Supply Chain Now Radio Episode 148
Supply Chain Now Radio, Episode 148
“Demand Planning Insights & Resources: A Conversation with
Bob Collins and Carol Ptak”
Sponsored by ASCM- Learn More: www.ascm.org
Bob Collins, CPIM-F, CIRM, CSCP, CPLP serves as Senior Director of Learning & Development at the Association for Supply Chain Management (ASCM). Bob has over 25 years of experience as a Supply Chain professional, both in practitioner and consultant capacities. A former APICS volunteer, instructor & past APICS President, Bob has spent over 10 years on staff, where he’s been responsible for learning & development, courseware and instructor development. Learn more about ASCM here: www.ASCM.org
Carol Ptak, CPIM-F, CIRM is a Partner at the Demand Driven Institute, the global authority on demand driven education, training, certification & compliance. She is a leading authority in the use of ERP and Supply Chain tools to drive improved bottom line performance. Carol is past Vice Present and global industry executive for manufacturing and distribution industries at PeopleSoft and is considered a demand driven thought leader across industry. A past APICS President, more recently Carol has served as a Visiting Professor and Distinguished Executive in Residence at Pacific Lutheran University. Learn more about the Demand Driven Institute here: https://www.demanddriveninstitute.com/
Scott W. Luton is the founder of Supply Chain Now Radio. He has worked extensively in the end-to-end Supply Chain industry for more than 15 years, appearing in publications such as The Wall Street Journal, Dice and Quality Progress Magazine. Scott was recently named a 2019 Pro to Know in Supply Chain by Supply & Demand Executive, and he founded the 2019 Atlanta Supply Chain Awards and also served on the 2018 Georgia Logistics Summit Executive Committee. He is a certified Lean Six Sigma Green Belt and holds the APICS Certified Supply Chain Professional (CSCP) credential. A Veteran of the United States Air Force, Scott volunteers on the Business Pillar for VETLANTA and serves on the advisory board for the Georgia Manufacturing Alliance. He also serves as an advisor with TalentStream, a leading recruiting & staffing firm based in the Southeast. Connect with Scott Luton on LinkedIn and follow him on Twitter at @ScottWLuton.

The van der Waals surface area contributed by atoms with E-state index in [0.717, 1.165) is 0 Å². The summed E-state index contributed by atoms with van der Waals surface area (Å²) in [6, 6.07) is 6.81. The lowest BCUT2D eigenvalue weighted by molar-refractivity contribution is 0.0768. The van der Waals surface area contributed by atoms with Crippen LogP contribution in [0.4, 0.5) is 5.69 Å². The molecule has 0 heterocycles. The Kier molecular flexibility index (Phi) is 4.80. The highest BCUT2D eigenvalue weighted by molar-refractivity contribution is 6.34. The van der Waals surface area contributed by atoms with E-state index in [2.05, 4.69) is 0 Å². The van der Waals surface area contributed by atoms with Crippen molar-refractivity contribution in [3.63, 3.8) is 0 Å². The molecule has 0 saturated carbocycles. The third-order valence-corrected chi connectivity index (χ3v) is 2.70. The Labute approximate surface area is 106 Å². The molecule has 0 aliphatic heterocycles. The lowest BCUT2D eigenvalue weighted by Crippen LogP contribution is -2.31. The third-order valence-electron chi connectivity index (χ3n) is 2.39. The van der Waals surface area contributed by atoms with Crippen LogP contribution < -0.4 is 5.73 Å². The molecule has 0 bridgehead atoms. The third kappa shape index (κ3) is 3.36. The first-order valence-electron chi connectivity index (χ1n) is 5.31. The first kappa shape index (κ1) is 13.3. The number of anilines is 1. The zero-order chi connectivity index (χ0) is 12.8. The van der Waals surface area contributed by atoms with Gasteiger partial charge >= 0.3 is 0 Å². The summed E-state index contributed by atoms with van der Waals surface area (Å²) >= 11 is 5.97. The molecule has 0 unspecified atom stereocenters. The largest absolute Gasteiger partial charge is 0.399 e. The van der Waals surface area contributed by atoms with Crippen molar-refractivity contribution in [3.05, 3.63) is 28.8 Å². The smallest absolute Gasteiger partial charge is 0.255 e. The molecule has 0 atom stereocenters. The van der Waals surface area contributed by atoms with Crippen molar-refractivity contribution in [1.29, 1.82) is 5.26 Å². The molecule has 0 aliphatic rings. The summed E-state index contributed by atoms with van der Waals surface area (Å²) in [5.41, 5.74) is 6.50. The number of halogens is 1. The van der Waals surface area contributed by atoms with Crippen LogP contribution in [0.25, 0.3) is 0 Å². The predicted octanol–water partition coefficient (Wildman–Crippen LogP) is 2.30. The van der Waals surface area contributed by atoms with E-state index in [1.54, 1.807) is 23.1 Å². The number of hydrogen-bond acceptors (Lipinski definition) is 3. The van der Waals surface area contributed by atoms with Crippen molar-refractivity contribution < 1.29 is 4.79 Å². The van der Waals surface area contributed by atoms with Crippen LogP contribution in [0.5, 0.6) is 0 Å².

Join SCNR host Scott Luton, as he interviews Senior Director of Learning & Development at ASCM, Bob Collins, and Carol Ptak, partner at the Demand Driven Institute. Their conversation revolves around the world of demand planning, including expert insights and helpful resources.
Intro: [00:00:00] It’s time for Supply Chain Now Radio. Broadcasting live from the Supply Chain Capital of the country, Atlanta, Georgia, Supply Chain Now Radio spotlights the best in all things supply chain: the people, the technologies, the best practices, and the critical issues of the day. And now, here are your hosts.
Scott Luton: [00:00:30] Good morning, Scott Luton here with you live on Supply Chain Now Radio. Welcome to the show. In today’s episode sponsored by ASCM, we’re going to be discussing a very hot topic in the world of supply chain – that of demand planning. We also invite you to be sure to check out ASCM 2019, which we’ll touch on a wide variety of best practices, but you’ll also get plenty of information, and best practices, and proven approaches on more successful demand planning at ASCM 2019, one of the leading supply chain trade shows that takes place every year. Full of great content, best practices, entry networking. I’ve really enjoyed going to a variety of these yearly events, and you’re not going to want to miss it. So, this year, ASCM 2019 is in Las Vegas, September 16th through the 18th. And you can learn more at ascm.org. Hope to see you there.
Scott Luton: [00:01:18] On a quick programming note. Like all of our series on Supply Chain Now Radio, you can find our replays on a variety of channels – Apple Podcasts, SoundCloud, Spotify and really wherever else you find your podcasts. As always, we’d love to have you subscribe, so you don’t miss anything.